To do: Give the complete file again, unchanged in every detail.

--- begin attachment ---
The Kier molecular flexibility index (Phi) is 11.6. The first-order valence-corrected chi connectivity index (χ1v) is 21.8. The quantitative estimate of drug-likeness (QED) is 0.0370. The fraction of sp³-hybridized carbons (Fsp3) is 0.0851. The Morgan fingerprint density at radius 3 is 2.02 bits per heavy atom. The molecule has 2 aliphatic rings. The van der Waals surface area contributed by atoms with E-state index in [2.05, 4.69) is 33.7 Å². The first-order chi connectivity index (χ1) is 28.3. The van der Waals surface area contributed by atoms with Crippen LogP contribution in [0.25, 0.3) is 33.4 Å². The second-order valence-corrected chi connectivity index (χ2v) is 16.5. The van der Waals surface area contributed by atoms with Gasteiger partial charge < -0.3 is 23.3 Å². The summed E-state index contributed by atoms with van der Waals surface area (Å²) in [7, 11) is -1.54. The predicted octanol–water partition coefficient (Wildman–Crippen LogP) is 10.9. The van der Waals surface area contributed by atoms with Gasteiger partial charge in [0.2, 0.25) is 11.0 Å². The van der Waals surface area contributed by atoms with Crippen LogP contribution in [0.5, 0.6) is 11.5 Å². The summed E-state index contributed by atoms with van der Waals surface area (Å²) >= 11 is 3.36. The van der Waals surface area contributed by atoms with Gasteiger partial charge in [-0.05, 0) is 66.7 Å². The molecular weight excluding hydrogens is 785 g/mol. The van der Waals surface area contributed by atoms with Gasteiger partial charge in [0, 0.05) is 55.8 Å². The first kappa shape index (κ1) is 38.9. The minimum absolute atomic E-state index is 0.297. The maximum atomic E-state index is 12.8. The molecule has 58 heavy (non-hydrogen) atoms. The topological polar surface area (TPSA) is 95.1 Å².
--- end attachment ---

The Kier molecular flexibility index (Phi) is 11.6. The first-order valence-corrected chi connectivity index (χ1v) is 21.8. The quantitative estimate of drug-likeness (QED) is 0.0370. The fraction of sp³-hybridized carbons (Fsp3) is 0.0851. The Morgan fingerprint density at radius 3 is 2.02 bits per heavy atom. The molecule has 2 aliphatic rings. The van der Waals surface area contributed by atoms with E-state index in [2.05, 4.69) is 33.7 Å². The first-order chi connectivity index (χ1) is 28.3. The van der Waals surface area contributed by atoms with Crippen LogP contribution in [0.25, 0.3) is 33.4 Å². The second-order valence-corrected chi connectivity index (χ2v) is 16.5. The van der Waals surface area contributed by atoms with Gasteiger partial charge < -0.3 is 23.3 Å². The summed E-state index contributed by atoms with van der Waals surface area (Å²) in [7, 11) is -1.54. The predicted octanol–water partition coefficient (Wildman–Crippen LogP) is 10.9. The van der Waals surface area contributed by atoms with Gasteiger partial charge in [0.2, 0.25) is 11.0 Å². The van der Waals surface area contributed by atoms with Crippen LogP contribution in [0.5, 0.6) is 11.5 Å². The summed E-state index contributed by atoms with van der Waals surface area (Å²) >= 11 is 3.36. The van der Waals surface area contributed by atoms with Gasteiger partial charge in [-0.05, 0) is 66.7 Å². The molecular weight excluding hydrogens is 785 g/mol. The van der Waals surface area contributed by atoms with Gasteiger partial charge in [0, 0.05) is 55.8 Å². The first kappa shape index (κ1) is 38.9. The minimum absolute atomic E-state index is 0.297. The maximum atomic E-state index is 12.8. The molecule has 58 heavy (non-hydrogen) atoms. The topological polar surface area (TPSA) is 95.1 Å².